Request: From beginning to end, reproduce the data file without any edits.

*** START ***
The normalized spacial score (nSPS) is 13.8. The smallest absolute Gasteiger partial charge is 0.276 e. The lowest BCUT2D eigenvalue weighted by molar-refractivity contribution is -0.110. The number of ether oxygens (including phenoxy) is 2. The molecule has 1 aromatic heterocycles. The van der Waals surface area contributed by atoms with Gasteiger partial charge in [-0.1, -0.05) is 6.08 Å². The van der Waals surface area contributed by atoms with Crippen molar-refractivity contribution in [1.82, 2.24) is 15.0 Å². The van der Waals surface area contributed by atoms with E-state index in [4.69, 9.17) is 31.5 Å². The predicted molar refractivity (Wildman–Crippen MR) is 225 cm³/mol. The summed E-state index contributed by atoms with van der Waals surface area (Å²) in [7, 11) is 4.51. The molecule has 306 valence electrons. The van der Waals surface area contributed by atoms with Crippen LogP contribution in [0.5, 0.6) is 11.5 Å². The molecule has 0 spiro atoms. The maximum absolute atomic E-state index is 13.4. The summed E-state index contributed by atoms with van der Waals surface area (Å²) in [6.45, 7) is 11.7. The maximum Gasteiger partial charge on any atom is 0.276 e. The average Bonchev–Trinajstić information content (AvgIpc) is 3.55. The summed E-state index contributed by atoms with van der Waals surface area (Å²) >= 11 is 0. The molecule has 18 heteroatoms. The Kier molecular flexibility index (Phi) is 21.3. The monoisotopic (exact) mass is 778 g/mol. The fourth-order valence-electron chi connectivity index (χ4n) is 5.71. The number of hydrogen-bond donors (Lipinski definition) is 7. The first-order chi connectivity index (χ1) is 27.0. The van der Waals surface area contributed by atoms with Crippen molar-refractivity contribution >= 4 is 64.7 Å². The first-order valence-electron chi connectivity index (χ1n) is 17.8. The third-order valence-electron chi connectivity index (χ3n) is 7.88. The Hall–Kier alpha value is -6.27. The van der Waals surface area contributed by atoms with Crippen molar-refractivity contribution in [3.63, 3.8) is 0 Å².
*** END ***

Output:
The normalized spacial score (nSPS) is 13.8. The smallest absolute Gasteiger partial charge is 0.276 e. The lowest BCUT2D eigenvalue weighted by molar-refractivity contribution is -0.110. The number of ether oxygens (including phenoxy) is 2. The molecule has 1 aromatic heterocycles. The van der Waals surface area contributed by atoms with Gasteiger partial charge in [-0.1, -0.05) is 6.08 Å². The van der Waals surface area contributed by atoms with Crippen molar-refractivity contribution in [1.82, 2.24) is 15.0 Å². The van der Waals surface area contributed by atoms with E-state index in [4.69, 9.17) is 31.5 Å². The predicted molar refractivity (Wildman–Crippen MR) is 225 cm³/mol. The summed E-state index contributed by atoms with van der Waals surface area (Å²) in [7, 11) is 4.51. The molecule has 306 valence electrons. The van der Waals surface area contributed by atoms with Crippen LogP contribution in [0.5, 0.6) is 11.5 Å². The molecule has 0 spiro atoms. The maximum absolute atomic E-state index is 13.4. The summed E-state index contributed by atoms with van der Waals surface area (Å²) in [6.45, 7) is 11.7. The maximum Gasteiger partial charge on any atom is 0.276 e. The average Bonchev–Trinajstić information content (AvgIpc) is 3.55. The summed E-state index contributed by atoms with van der Waals surface area (Å²) >= 11 is 0. The molecule has 18 heteroatoms. The Kier molecular flexibility index (Phi) is 21.3. The monoisotopic (exact) mass is 778 g/mol. The fourth-order valence-electron chi connectivity index (χ4n) is 5.71. The number of hydrogen-bond donors (Lipinski definition) is 7. The first-order chi connectivity index (χ1) is 27.0. The van der Waals surface area contributed by atoms with Crippen molar-refractivity contribution >= 4 is 64.7 Å². The first-order valence-electron chi connectivity index (χ1n) is 17.8. The third-order valence-electron chi connectivity index (χ3n) is 7.88. The Hall–Kier alpha value is -6.27. The van der Waals surface area contributed by atoms with Crippen molar-refractivity contribution in [3.63, 3.8) is 0 Å².